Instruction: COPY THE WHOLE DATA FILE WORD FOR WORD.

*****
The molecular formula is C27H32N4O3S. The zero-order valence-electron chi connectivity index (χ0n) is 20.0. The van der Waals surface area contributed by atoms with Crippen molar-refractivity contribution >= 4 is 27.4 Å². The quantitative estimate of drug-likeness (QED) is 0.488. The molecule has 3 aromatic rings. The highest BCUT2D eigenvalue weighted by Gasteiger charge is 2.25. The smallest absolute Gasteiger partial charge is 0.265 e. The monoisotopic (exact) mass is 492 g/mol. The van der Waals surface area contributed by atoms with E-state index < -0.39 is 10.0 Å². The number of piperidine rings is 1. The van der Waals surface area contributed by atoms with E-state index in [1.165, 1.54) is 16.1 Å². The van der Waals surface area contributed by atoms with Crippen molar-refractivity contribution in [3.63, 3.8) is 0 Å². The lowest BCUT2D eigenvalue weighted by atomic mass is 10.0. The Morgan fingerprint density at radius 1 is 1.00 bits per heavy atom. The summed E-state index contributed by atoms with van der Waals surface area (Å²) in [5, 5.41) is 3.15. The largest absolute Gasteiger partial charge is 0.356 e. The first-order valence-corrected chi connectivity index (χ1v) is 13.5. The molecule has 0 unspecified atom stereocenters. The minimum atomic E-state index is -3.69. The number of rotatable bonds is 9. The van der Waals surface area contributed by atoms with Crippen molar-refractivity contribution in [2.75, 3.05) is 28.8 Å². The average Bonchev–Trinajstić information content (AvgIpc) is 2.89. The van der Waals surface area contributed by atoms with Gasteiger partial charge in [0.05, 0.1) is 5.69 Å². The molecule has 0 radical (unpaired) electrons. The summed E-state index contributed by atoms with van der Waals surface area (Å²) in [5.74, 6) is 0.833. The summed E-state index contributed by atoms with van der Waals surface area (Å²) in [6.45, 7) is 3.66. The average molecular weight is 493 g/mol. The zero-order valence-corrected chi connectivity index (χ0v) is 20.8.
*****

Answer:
The molecular formula is C27H32N4O3S. The zero-order valence-electron chi connectivity index (χ0n) is 20.0. The van der Waals surface area contributed by atoms with Crippen molar-refractivity contribution >= 4 is 27.4 Å². The quantitative estimate of drug-likeness (QED) is 0.488. The molecule has 3 aromatic rings. The highest BCUT2D eigenvalue weighted by Gasteiger charge is 2.25. The smallest absolute Gasteiger partial charge is 0.265 e. The monoisotopic (exact) mass is 492 g/mol. The van der Waals surface area contributed by atoms with E-state index < -0.39 is 10.0 Å². The number of piperidine rings is 1. The van der Waals surface area contributed by atoms with E-state index in [1.165, 1.54) is 16.1 Å². The van der Waals surface area contributed by atoms with Crippen molar-refractivity contribution in [3.63, 3.8) is 0 Å². The lowest BCUT2D eigenvalue weighted by atomic mass is 10.0. The Morgan fingerprint density at radius 1 is 1.00 bits per heavy atom. The summed E-state index contributed by atoms with van der Waals surface area (Å²) in [5, 5.41) is 3.15. The largest absolute Gasteiger partial charge is 0.356 e. The first-order valence-corrected chi connectivity index (χ1v) is 13.5. The molecule has 0 unspecified atom stereocenters. The minimum atomic E-state index is -3.69. The number of rotatable bonds is 9. The van der Waals surface area contributed by atoms with Crippen molar-refractivity contribution in [2.75, 3.05) is 28.8 Å². The average Bonchev–Trinajstić information content (AvgIpc) is 2.89. The van der Waals surface area contributed by atoms with Gasteiger partial charge in [0.05, 0.1) is 5.69 Å². The molecule has 0 radical (unpaired) electrons. The summed E-state index contributed by atoms with van der Waals surface area (Å²) in [5.74, 6) is 0.833. The summed E-state index contributed by atoms with van der Waals surface area (Å²) in [6.45, 7) is 3.66. The average molecular weight is 493 g/mol. The zero-order valence-corrected chi connectivity index (χ0v) is 20.8.